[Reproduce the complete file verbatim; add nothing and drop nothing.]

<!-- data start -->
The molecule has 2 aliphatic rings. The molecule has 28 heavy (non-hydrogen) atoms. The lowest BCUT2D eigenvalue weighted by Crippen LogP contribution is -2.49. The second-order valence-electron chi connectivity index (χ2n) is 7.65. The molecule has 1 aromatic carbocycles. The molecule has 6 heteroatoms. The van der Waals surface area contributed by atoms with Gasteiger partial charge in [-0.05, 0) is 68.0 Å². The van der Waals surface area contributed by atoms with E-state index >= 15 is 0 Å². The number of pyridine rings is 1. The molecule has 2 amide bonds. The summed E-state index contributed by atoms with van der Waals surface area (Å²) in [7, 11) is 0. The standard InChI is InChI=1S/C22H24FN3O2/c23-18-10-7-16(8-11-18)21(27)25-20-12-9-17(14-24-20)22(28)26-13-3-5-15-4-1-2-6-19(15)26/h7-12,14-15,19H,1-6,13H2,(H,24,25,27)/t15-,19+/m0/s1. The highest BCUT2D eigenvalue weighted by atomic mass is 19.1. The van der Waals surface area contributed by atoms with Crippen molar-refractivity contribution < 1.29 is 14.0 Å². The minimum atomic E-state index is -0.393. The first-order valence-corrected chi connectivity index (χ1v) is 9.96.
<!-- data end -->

The molecule has 2 aliphatic rings. The molecule has 28 heavy (non-hydrogen) atoms. The lowest BCUT2D eigenvalue weighted by Crippen LogP contribution is -2.49. The second-order valence-electron chi connectivity index (χ2n) is 7.65. The molecule has 1 aromatic carbocycles. The molecule has 6 heteroatoms. The van der Waals surface area contributed by atoms with Gasteiger partial charge in [-0.05, 0) is 68.0 Å². The van der Waals surface area contributed by atoms with E-state index >= 15 is 0 Å². The number of pyridine rings is 1. The molecule has 2 amide bonds. The summed E-state index contributed by atoms with van der Waals surface area (Å²) in [7, 11) is 0. The standard InChI is InChI=1S/C22H24FN3O2/c23-18-10-7-16(8-11-18)21(27)25-20-12-9-17(14-24-20)22(28)26-13-3-5-15-4-1-2-6-19(15)26/h7-12,14-15,19H,1-6,13H2,(H,24,25,27)/t15-,19+/m0/s1. The highest BCUT2D eigenvalue weighted by atomic mass is 19.1. The van der Waals surface area contributed by atoms with Crippen molar-refractivity contribution < 1.29 is 14.0 Å². The minimum atomic E-state index is -0.393. The first-order valence-corrected chi connectivity index (χ1v) is 9.96.